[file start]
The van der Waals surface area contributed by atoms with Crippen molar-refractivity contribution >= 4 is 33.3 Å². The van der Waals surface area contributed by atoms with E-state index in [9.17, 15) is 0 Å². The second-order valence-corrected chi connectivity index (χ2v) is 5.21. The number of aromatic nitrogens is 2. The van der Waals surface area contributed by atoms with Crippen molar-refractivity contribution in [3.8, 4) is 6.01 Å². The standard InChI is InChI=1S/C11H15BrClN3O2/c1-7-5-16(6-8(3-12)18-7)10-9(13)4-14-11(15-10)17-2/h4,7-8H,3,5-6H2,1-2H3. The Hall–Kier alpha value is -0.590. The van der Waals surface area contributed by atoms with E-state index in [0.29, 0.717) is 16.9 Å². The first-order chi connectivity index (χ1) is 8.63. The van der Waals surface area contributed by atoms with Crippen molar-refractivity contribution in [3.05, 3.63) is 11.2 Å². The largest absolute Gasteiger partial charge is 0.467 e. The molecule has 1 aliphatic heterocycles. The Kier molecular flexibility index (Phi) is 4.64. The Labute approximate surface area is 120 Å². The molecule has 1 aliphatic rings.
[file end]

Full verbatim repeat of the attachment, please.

The van der Waals surface area contributed by atoms with Crippen molar-refractivity contribution >= 4 is 33.3 Å². The van der Waals surface area contributed by atoms with E-state index in [9.17, 15) is 0 Å². The second-order valence-corrected chi connectivity index (χ2v) is 5.21. The number of aromatic nitrogens is 2. The van der Waals surface area contributed by atoms with Crippen molar-refractivity contribution in [3.8, 4) is 6.01 Å². The standard InChI is InChI=1S/C11H15BrClN3O2/c1-7-5-16(6-8(3-12)18-7)10-9(13)4-14-11(15-10)17-2/h4,7-8H,3,5-6H2,1-2H3. The Hall–Kier alpha value is -0.590. The van der Waals surface area contributed by atoms with E-state index in [0.29, 0.717) is 16.9 Å². The first-order chi connectivity index (χ1) is 8.63. The van der Waals surface area contributed by atoms with Crippen molar-refractivity contribution in [3.05, 3.63) is 11.2 Å². The largest absolute Gasteiger partial charge is 0.467 e. The molecule has 1 aliphatic heterocycles. The Kier molecular flexibility index (Phi) is 4.64. The Labute approximate surface area is 120 Å². The molecule has 1 aliphatic rings.